Doors, locks, and other door hardware must be chosen carefully. Here is some advice to select products for everyday security, as well as lockdown situations.
Doors play a critical role in any facility. They keep occupants safe from the elements and unwanted outsiders, while allowing them to exit quickly and safely when necessary and preventing fires and smoke from spreading. But it’s just in the last decade or two that they’ve attracted much attention.
“Fifteen years ago, no one was overly concerned about doors and hardware,” says Jerry Heppes, Sr., chief executive officer with DHI, an association for door security and safety professionals, as well as with the Door Security and Safety Foundation, its educational and advocacy arm. As long as they worked, most doors received little attention. Maintenance wasn’t always a priority.
That’s changed. More facility managers and building owners, as well as the occupants who work, teach and learn, provide care, and visit different buildings are paying attention to the types of doors installed.
Behind much of this focus is greater concern about active shooter events. While they remain extremely rare, they’re occurring more often. According to FBI statistics, an average of about five active shooter events occurred each year between 2000 and 2004. That number jumped to an average of 21.4 per year, for the years 2013 to 2017.
The key for many facility managers is to keep in mind the need to balance security and life safety, while also complying with relevant codes and standards. In the aftermath of a shooting, calls to strengthen security, even at the expense of life safety, can grow loud. Acquiescing in these demands could prove dangerous in an emergency.
To be sure, the right solution will vary between facility types. In a memory care unit, for instance, solutions that keep occupants from inadvertently wandering off typically will be higher priority than they would be in an office building. Just as important is the proper maintenance, operation, and upkeep of the solutions installed.
Security in schools
Security has become an increasing focus within most educational facilities. This is understandable given the high-profile active school shootings that have occurred over the past 20 years. Whenever one occurs, “there’s a feeling of, I’ve got to do something,” Heppes says. However, a rush to action can lead to proposed solutions that themselves would create hazards and violate life safety codes.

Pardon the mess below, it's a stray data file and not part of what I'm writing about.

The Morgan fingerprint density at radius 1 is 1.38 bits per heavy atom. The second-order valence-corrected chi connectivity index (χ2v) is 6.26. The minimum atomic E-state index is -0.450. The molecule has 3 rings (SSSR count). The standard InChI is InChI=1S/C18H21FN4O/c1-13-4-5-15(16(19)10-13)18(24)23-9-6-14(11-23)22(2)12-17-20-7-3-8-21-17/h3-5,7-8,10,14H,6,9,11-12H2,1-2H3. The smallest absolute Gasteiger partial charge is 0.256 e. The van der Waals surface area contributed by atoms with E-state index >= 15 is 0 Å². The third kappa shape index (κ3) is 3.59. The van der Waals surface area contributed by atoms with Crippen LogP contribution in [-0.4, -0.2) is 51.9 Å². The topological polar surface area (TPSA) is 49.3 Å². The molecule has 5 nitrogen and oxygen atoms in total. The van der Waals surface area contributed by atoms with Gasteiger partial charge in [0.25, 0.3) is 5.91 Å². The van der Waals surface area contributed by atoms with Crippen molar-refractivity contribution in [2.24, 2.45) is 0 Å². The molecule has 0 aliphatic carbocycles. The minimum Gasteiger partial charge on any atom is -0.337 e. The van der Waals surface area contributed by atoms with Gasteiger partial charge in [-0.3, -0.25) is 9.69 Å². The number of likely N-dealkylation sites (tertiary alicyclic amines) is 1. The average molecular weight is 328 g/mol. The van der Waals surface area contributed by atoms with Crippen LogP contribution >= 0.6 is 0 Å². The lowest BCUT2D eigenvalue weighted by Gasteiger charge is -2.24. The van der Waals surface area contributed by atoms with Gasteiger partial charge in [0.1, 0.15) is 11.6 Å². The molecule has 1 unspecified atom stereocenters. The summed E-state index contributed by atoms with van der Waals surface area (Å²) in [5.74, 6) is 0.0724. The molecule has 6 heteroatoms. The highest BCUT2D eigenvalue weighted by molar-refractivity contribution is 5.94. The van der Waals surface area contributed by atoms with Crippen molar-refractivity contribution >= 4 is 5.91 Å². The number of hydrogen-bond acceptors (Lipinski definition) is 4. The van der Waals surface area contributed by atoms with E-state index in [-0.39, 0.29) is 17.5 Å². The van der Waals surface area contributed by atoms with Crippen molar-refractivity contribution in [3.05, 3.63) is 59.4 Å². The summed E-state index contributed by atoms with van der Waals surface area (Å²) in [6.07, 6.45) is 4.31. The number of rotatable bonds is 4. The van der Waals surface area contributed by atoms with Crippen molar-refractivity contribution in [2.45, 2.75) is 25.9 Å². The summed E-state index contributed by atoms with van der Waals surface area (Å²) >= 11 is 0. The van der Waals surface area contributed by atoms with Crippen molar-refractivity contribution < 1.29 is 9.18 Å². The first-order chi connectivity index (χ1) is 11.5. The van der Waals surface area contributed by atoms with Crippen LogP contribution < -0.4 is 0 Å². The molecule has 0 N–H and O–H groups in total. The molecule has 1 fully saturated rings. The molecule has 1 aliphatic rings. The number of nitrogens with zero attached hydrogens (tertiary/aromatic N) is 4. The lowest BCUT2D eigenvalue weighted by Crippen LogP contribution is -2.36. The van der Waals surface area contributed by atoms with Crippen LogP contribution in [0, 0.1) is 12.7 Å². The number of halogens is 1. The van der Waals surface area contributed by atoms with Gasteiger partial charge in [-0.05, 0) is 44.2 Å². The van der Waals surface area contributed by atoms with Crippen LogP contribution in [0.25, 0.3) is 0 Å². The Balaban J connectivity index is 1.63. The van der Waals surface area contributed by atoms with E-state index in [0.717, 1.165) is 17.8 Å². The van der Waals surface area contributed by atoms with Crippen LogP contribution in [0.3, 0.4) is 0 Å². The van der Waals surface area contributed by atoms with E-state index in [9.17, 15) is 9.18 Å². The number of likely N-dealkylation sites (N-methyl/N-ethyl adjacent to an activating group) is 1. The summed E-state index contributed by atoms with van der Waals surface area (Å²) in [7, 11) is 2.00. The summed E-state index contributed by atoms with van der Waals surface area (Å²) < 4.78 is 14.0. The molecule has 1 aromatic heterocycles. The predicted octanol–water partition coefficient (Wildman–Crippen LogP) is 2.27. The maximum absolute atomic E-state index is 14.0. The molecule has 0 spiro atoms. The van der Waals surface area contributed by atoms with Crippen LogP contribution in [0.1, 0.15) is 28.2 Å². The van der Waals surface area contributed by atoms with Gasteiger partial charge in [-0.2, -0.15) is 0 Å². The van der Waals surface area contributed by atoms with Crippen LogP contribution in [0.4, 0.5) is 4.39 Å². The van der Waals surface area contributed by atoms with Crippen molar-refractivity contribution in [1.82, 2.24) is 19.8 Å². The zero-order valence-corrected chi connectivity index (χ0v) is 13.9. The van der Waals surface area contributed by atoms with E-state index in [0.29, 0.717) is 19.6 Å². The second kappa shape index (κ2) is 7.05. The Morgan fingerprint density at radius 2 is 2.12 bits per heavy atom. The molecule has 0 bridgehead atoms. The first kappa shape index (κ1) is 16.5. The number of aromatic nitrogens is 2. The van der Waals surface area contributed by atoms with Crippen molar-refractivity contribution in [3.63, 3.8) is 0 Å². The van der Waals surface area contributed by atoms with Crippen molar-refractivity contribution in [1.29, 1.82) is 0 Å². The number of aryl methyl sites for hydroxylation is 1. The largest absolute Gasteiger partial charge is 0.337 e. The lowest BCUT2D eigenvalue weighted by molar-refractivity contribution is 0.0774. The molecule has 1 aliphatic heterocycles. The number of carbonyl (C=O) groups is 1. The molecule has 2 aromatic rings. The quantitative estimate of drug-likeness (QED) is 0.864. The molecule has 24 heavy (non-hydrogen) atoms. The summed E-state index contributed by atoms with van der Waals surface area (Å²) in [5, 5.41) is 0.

For instance, barricades often are touted as way to keep an active shooter from entering a room. “They may also trap occupants inside in an emergency, such as a fire,” says John Clancy, principal with Architectural Openings Consultants.
Moreover, the risk of fire is real. Each year from 2013 to 2017, more than 4,600 fires occurred at educational facilities, statistics from the National Fire Protection Association (NFPA) show. They caused an average of $8.4 million is property loss and nine injuries although fortunately no fatalities during this period.
Similarly, barricades can prevent those who need to enter a room to provide help from doing so within a reasonable amount of time. Consider a situation in which one or two students barricade another student in a room, with a goal of assaulting him or her. To stop the assault, administrators need quick access. Most barricades will prevent that, potentially putting the student in greater danger.
The proper lock, properly installed, and in compliance with life safety codes, can provide protection from criminals outside a room or building, while allowing those who need to leave to do so safely. To date, no active shooter has violated a lock, Heppes says. The closest they’ve come is breaking the glass in the door in which the lock is encased to try to reach around and undo the lock. This risk can be addressed by eliminating or changing the glass, he adds.
Locks should allow the proper authorities to enter a room when necessary, Heppes says, adding that the codes exist to ensure access. Consider a similar situation as above, except that instead of barricading the room, the students lock it. Then, one of the students has a seizure and needs immediate medical attention. In the moment, the students may panic and be unable to undo the lock from inside. But an authorized person with a key can unlock the door.
The Door Security and Safety Foundation provides three guidelines that should apply to school lockdown solutions. Any solution should:
- Open from inside the room without requiring tight grasping, pinching, or twisting of the wrist, and be accomplished in one operation. The goal is to allow occupants to open the door in a single motion, Heppes says. This may be critical in emergencies, when students and staff may be panicked and not thinking clearly. “You want to eliminate human error,” he adds. The single motion also makes it easier for most occupants with disabilities to unlock the door.
- Lock and unlock from inside a classroom without requiring the door to be opened, while still allowing staff to enter in an emergency.
- Lock automatically or have a simple locking mechanism requiring a pushbutton, key, card, fob, or fingerprint that will lock the door from inside the classroom without having to open the door.
Most facilities must work within budgets, including for security measures. The good news is that installing safe, secure doors and hardware typically doesn’t have to break the bank. Quality door systems are available at a range of prices, Heppes says.